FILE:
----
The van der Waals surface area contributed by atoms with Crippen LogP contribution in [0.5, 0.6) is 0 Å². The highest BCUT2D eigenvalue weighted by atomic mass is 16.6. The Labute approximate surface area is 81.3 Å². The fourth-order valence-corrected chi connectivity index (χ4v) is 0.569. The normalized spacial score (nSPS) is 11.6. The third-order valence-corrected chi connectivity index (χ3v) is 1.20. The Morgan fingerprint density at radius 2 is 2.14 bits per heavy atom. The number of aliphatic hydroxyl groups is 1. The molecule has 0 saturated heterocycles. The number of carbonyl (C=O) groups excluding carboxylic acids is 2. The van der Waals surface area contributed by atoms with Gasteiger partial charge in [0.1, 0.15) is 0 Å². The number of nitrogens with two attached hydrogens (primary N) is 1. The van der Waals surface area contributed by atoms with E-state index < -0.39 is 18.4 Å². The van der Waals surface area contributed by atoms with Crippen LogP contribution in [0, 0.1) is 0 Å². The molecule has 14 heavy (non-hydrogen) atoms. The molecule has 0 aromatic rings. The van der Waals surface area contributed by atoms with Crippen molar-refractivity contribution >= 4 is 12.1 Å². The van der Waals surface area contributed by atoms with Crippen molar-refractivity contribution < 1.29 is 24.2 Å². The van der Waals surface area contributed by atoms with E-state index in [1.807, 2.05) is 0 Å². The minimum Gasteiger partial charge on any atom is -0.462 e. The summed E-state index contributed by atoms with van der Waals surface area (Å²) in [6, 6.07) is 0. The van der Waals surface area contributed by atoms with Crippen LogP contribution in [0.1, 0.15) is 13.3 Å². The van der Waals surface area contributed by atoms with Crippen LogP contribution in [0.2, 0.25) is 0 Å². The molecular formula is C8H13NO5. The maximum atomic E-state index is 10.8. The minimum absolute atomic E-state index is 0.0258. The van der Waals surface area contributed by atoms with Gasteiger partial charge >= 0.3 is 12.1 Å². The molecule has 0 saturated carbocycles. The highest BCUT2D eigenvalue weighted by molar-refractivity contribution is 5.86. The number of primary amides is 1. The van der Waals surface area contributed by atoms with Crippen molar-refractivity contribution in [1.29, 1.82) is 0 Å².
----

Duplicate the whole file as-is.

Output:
The van der Waals surface area contributed by atoms with Crippen LogP contribution in [0.5, 0.6) is 0 Å². The highest BCUT2D eigenvalue weighted by atomic mass is 16.6. The Labute approximate surface area is 81.3 Å². The fourth-order valence-corrected chi connectivity index (χ4v) is 0.569. The normalized spacial score (nSPS) is 11.6. The third-order valence-corrected chi connectivity index (χ3v) is 1.20. The Morgan fingerprint density at radius 2 is 2.14 bits per heavy atom. The number of aliphatic hydroxyl groups is 1. The molecule has 0 saturated heterocycles. The number of carbonyl (C=O) groups excluding carboxylic acids is 2. The van der Waals surface area contributed by atoms with Gasteiger partial charge in [0.1, 0.15) is 0 Å². The number of nitrogens with two attached hydrogens (primary N) is 1. The van der Waals surface area contributed by atoms with E-state index < -0.39 is 18.4 Å². The van der Waals surface area contributed by atoms with Crippen LogP contribution in [0, 0.1) is 0 Å². The molecule has 14 heavy (non-hydrogen) atoms. The molecule has 0 aromatic rings. The van der Waals surface area contributed by atoms with Crippen molar-refractivity contribution >= 4 is 12.1 Å². The van der Waals surface area contributed by atoms with Crippen molar-refractivity contribution < 1.29 is 24.2 Å². The van der Waals surface area contributed by atoms with E-state index in [1.807, 2.05) is 0 Å². The minimum Gasteiger partial charge on any atom is -0.462 e. The summed E-state index contributed by atoms with van der Waals surface area (Å²) in [6, 6.07) is 0. The van der Waals surface area contributed by atoms with Crippen LogP contribution in [0.1, 0.15) is 13.3 Å². The van der Waals surface area contributed by atoms with Crippen LogP contribution in [0.2, 0.25) is 0 Å². The molecular formula is C8H13NO5. The maximum atomic E-state index is 10.8. The minimum absolute atomic E-state index is 0.0258. The van der Waals surface area contributed by atoms with Gasteiger partial charge >= 0.3 is 12.1 Å². The molecule has 0 saturated carbocycles. The highest BCUT2D eigenvalue weighted by molar-refractivity contribution is 5.86. The number of primary amides is 1. The van der Waals surface area contributed by atoms with Crippen molar-refractivity contribution in [1.29, 1.82) is 0 Å².